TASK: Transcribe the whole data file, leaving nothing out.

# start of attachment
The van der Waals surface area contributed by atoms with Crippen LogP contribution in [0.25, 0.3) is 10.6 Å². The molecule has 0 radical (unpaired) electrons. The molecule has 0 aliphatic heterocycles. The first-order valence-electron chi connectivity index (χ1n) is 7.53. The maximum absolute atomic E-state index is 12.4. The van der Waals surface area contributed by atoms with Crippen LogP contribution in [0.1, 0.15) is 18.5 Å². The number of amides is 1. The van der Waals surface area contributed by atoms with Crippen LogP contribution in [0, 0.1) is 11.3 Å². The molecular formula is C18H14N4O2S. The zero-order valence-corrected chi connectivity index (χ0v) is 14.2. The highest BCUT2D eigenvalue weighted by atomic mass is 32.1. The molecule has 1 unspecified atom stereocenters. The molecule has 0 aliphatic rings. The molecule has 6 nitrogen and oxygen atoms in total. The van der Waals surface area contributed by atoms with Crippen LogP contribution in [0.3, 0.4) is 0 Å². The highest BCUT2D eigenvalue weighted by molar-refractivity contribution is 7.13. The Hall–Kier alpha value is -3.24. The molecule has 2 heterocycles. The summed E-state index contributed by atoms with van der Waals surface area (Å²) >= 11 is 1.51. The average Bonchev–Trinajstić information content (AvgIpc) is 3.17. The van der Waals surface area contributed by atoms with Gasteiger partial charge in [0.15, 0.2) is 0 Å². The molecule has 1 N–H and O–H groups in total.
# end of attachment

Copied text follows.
The van der Waals surface area contributed by atoms with Crippen LogP contribution in [0.25, 0.3) is 10.6 Å². The molecule has 0 radical (unpaired) electrons. The molecule has 0 aliphatic heterocycles. The first-order valence-electron chi connectivity index (χ1n) is 7.53. The maximum absolute atomic E-state index is 12.4. The van der Waals surface area contributed by atoms with Crippen LogP contribution in [0.1, 0.15) is 18.5 Å². The number of amides is 1. The van der Waals surface area contributed by atoms with Crippen LogP contribution in [0, 0.1) is 11.3 Å². The molecular formula is C18H14N4O2S. The zero-order valence-corrected chi connectivity index (χ0v) is 14.2. The highest BCUT2D eigenvalue weighted by atomic mass is 32.1. The molecule has 1 unspecified atom stereocenters. The molecule has 0 aliphatic rings. The molecule has 6 nitrogen and oxygen atoms in total. The van der Waals surface area contributed by atoms with Crippen LogP contribution in [0.3, 0.4) is 0 Å². The highest BCUT2D eigenvalue weighted by molar-refractivity contribution is 7.13. The Hall–Kier alpha value is -3.24. The molecule has 2 heterocycles. The summed E-state index contributed by atoms with van der Waals surface area (Å²) >= 11 is 1.51. The average Bonchev–Trinajstić information content (AvgIpc) is 3.17. The van der Waals surface area contributed by atoms with Gasteiger partial charge in [0.15, 0.2) is 0 Å². The molecule has 1 N–H and O–H groups in total.